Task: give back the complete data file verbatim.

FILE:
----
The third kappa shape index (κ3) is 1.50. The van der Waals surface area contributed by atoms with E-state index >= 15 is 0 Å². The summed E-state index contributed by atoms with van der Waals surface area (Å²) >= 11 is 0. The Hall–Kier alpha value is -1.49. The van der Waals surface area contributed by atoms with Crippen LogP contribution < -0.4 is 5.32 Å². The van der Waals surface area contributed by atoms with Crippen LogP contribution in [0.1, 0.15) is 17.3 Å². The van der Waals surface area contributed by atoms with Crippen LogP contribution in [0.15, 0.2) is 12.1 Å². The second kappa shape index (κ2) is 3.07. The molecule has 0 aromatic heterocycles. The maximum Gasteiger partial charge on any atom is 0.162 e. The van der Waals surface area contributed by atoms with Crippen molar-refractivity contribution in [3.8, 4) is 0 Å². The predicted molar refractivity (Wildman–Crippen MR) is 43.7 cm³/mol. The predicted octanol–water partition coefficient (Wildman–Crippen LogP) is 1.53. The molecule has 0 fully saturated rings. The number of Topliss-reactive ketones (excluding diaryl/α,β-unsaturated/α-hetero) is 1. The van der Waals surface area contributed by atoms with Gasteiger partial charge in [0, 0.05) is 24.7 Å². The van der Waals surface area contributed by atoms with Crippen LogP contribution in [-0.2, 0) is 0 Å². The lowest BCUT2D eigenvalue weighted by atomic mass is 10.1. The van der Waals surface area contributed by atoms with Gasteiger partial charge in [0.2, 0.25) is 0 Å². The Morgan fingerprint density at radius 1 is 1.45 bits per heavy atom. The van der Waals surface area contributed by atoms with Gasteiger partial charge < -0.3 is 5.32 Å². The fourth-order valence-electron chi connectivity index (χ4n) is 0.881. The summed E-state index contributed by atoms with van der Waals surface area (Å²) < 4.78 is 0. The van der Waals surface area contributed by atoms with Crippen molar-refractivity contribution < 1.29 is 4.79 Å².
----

The third kappa shape index (κ3) is 1.50. The van der Waals surface area contributed by atoms with E-state index >= 15 is 0 Å². The summed E-state index contributed by atoms with van der Waals surface area (Å²) >= 11 is 0. The Hall–Kier alpha value is -1.49. The van der Waals surface area contributed by atoms with Crippen LogP contribution < -0.4 is 5.32 Å². The van der Waals surface area contributed by atoms with Crippen LogP contribution in [0.1, 0.15) is 17.3 Å². The van der Waals surface area contributed by atoms with Crippen LogP contribution in [0.15, 0.2) is 12.1 Å². The second kappa shape index (κ2) is 3.07. The molecule has 0 aromatic heterocycles. The maximum Gasteiger partial charge on any atom is 0.162 e. The van der Waals surface area contributed by atoms with Crippen molar-refractivity contribution in [3.8, 4) is 0 Å². The predicted molar refractivity (Wildman–Crippen MR) is 43.7 cm³/mol. The predicted octanol–water partition coefficient (Wildman–Crippen LogP) is 1.53. The molecule has 0 fully saturated rings. The number of Topliss-reactive ketones (excluding diaryl/α,β-unsaturated/α-hetero) is 1. The van der Waals surface area contributed by atoms with Gasteiger partial charge in [0, 0.05) is 24.7 Å². The van der Waals surface area contributed by atoms with Crippen LogP contribution in [-0.2, 0) is 0 Å². The lowest BCUT2D eigenvalue weighted by atomic mass is 10.1. The van der Waals surface area contributed by atoms with Gasteiger partial charge in [0.2, 0.25) is 0 Å². The Morgan fingerprint density at radius 1 is 1.45 bits per heavy atom. The van der Waals surface area contributed by atoms with Gasteiger partial charge < -0.3 is 5.32 Å². The fourth-order valence-electron chi connectivity index (χ4n) is 0.881. The summed E-state index contributed by atoms with van der Waals surface area (Å²) < 4.78 is 0. The van der Waals surface area contributed by atoms with Crippen molar-refractivity contribution < 1.29 is 4.79 Å².